South Asia

Pakistani jets attack Taliban bases

Scores killed in a Pakistani military operation targeting "terrorist hideouts" in remote Khyber tribal area.

Last updated: 24 Apr 2014 15:54
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The military raid comes as attacks targeting police officers in Pakistan are on the rise. [Reuters]

Islamabad, Pakistan - At least 37 people have been reported killed and 18 injured in air raids, according to military sources, against what the Pakistani military has termed "terrorist hideouts" in the Khyber tribal area.

Meanwhile, a bomb blast in the country’s south claimed the life of a police officer and three others.

The military said the raids on Thursday targeted members of armed groups involved in planning recent attacks, including the bombing of a fruit market in Islamabad on April 9 and the killing of security forces in Khyber-Pakhtunkhwa province.

The raids were launched in the Bara area early on Thursday morning, military officials told Al Jazeera. They come a day after the government and the Pakistani Taliban met in Islamabad to discuss a stuttering peace process.

The Pakistani Taliban, known by the initials TTP, announced on April 16 that it would not be extending a self-imposed 40-day ceasefire on attacks against the state and civilians, a move which prompted the interior minister, Chaudhry Nisar Ali Khan, to say further talks without such a measure in place would be "pointless".

A senior military official in Peshawar told the Reuters news agency that the air raids were the first phase of an offensive against rebels in the Khyber area.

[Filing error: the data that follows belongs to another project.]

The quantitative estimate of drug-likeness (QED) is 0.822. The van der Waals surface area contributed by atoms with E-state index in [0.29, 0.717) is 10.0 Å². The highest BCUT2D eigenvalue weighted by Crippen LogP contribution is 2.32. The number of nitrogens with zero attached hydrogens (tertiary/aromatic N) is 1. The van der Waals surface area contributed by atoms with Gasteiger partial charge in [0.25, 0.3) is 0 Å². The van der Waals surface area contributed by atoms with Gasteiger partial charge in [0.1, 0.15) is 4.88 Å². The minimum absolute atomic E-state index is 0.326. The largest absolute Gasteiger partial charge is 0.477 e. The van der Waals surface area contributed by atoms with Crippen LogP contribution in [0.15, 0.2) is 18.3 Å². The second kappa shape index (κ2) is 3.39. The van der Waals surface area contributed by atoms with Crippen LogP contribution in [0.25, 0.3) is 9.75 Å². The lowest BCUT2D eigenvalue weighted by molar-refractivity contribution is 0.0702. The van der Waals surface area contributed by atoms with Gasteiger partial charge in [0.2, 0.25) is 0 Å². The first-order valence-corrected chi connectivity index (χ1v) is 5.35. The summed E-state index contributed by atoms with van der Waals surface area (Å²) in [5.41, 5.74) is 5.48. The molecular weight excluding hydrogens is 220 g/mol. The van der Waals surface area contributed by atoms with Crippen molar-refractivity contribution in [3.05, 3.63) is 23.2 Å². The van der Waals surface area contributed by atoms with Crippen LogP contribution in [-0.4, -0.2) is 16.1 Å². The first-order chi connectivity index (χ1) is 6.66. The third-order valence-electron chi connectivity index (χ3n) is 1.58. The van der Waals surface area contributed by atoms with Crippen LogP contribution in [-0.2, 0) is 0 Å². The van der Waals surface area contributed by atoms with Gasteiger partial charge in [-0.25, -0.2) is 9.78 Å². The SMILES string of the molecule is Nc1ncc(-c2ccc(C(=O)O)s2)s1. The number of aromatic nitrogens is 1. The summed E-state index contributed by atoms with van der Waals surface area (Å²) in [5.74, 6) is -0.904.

"After the jets, Pakistan army ground forces also launched operations in the area," he said.

The assault was the first aerial operation against TTP targets for two months.

Karachi bomb targets police

Meanwhile, also on Thursday, a bombing killed a police officer known for conducting operations against suspected TTP fighters in the southern port city of Karachi.

Shafiq Tanoli and three others were killed after a bomb went off close to the officer’s residence in the Old Sabzi Mandi area of the city, police officials said.

The explosion appeared to be a suicide bombing, and wounded two other people, police official Pir Mohammad Shah told the Associated Press news agency.

The dead included the officers uncle and two friends, Shah said.

While no group immediately claimed responsibility for the attack, Tanoli had conducted several operations against suspected TTP fighters in the Mauripur area of the city, and had survived at least one attack on his life in the past.

Tanoli had also been closely involved in the investigation into the killing of journalist Wali Khan Babar in January 2011.

The attack against Tanoli comes as attacks against police officers in the southern port city have been rising. On January 8, a roadside bomb killed senior police official Chaudhry Aslam, also known for conducting operations against TTP suspects. On February 13, another roadside bomb targeted a police bus, killing 13 and injuring 57 others.

Al Jazeera is not able to independently verify the number of deaths from the military operation as journalists are not allowed to operate in the Khyber tribal area. 


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